Sunday, November 8th was "The First Annual Queens Interfaith Unity Walk" in Queens, NY (particularly in Flushing) and I was lucky enough to know about it and participate in such a great event, Alhamdulillah -All Praise is to God-. It was SUCH a beautiful day. 63 degrees in November. I felt like we were down south. I think it was a sign from God. ;)
So Queens, NY is the MOST diverse county in the United States, which was all the more reason to have this walk here. It was a way to bring everyone together to promote peace and understanding.
Allah has told us in the Qur'an: "O mankind! We created you from a single (pair) of a male and a female, and made you into nations and tribes, that ye may know each other (not that ye may despise each other). Verily the most honoured of you in the sight of Allah is (he who is) the most righteous of you. And Allah has full knowledge and is well acquainted (with all things)." Chapter 49, Verse 13.
This verse truly reflects what you see when you're in Queens. I remember growing up here and being friends with people from all over the world. Good experience. *thumbs up*
We started off the walk at the "Hindu Temple Center", with a welcome and introductions about the walk.
The dancers did a bharatanatyam dance, which is a form of classical indian dance. The girls were so cute!
Then we walked around the outside and were shown the actual prayer area of the temple. We had to see it from the outside because you aren't allowed to wear shoes in the prayer area and taking off all 100 shoes would probably hold us up from the rest of the walk.
After the hindu temple, we started walking over to the "Gurudwara" (The Sikh Temple). We didn't step in, just heard the Sikh brothers give a little speech.
Then the walk continued to the "Muslim Center of New York."
A hafiz (someone who has memorized the entire Quran) read a verse from the Qur'an, the one about Maryam and Jesus, to show that the belief in Jesus is a uniting factor. This boy was about 9 years old. He was so cute masha'Allah.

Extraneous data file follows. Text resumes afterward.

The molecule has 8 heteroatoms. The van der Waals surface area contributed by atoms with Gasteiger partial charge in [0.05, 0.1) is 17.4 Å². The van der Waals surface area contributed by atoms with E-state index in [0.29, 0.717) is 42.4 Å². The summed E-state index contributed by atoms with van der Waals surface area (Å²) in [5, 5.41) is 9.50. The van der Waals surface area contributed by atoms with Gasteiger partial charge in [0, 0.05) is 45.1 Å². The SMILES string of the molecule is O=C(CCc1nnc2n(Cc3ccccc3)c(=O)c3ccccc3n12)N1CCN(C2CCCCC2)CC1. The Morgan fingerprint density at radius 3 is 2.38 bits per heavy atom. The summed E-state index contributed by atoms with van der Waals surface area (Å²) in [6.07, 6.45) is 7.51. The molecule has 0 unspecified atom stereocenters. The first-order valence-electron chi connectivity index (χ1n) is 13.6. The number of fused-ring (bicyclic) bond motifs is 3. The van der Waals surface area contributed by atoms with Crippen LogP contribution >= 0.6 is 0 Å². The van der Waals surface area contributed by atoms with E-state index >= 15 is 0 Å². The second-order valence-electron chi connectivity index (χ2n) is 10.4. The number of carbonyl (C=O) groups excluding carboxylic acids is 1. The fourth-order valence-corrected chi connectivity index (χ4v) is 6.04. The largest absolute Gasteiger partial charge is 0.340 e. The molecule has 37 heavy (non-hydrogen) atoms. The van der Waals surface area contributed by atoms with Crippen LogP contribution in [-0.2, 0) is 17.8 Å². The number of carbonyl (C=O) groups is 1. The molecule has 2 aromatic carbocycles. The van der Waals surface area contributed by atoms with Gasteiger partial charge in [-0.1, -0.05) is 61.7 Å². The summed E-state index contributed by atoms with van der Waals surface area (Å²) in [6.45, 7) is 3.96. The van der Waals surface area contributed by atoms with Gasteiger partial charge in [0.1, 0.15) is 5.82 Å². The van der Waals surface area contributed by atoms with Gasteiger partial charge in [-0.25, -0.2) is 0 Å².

Look at his feet, so nervous, lol.
We then proceeded to the prayer area and everyone took off their shoes. We were at the mosque just in time for Asr prayer (Mid afternoon prayer) so us Muslims just walked over to the side and performed our prayers. People asked questions like, "Do women have to pray? Can they pray at the mosque? Who choses the leader? How many times do you pray? How do you chose the verse to use for prayer? Is an imam higher than everyone else?"
I thought the imam (leader of the masjid) did a great job in presenting Islam and answering questions from the community. I was very proud! :)
After the mosque, we stopped by at the park to hear a few words from the Quakers and Buddhists. The Quakers offer prayer silently so we all bowed our heads and prayed for peace and love.
We then resumed the walk to the "Free Synagogue".
The rabbi sang and he had a GREAT voice, mashallah. After singing the prayer, he said:
"There's an old tradition in Judaism that "Our prayers are private and personal between us and God" and so if we say them out loud, everybody hears what we're praying but if we only say them to ourselves, we don't seem like a community. So we have this idea that if we sing out loud "Lai lai lai" and think our prayers at the same time, we can have our private prayer and our community prayer going on at the same time and it will stay private...so let's follow along with this "la la song". Think your prayers for harmony and peace and love and good and sisterhood as you do it you'll pick up this melody almost instantly I know and if you're not singing, God will know..." and with that, he made us follow along with a "lai lai song" and it was so cool! It reminded me of the days I was in chorus (which was way back in the 5th grade). Although I'm not great, I still loveeeeee to sing! :)
Last but not least, the walk ended at the 175 year old "Saint Michaels Church" where food and drinks were awaiting.
Overall I lovedddddd the walk. I found out more information about Reformed Judaism from this Jewish sister I spoke to throughout the walk and it was great to see such a big turnout, it gave me hope. There was probably about 100 people that attended, all ages, religions and races. I think this was a great stepping stone towards peace and understanding and am so glad I was given a chance to be part of it, Alhamdulillah. :)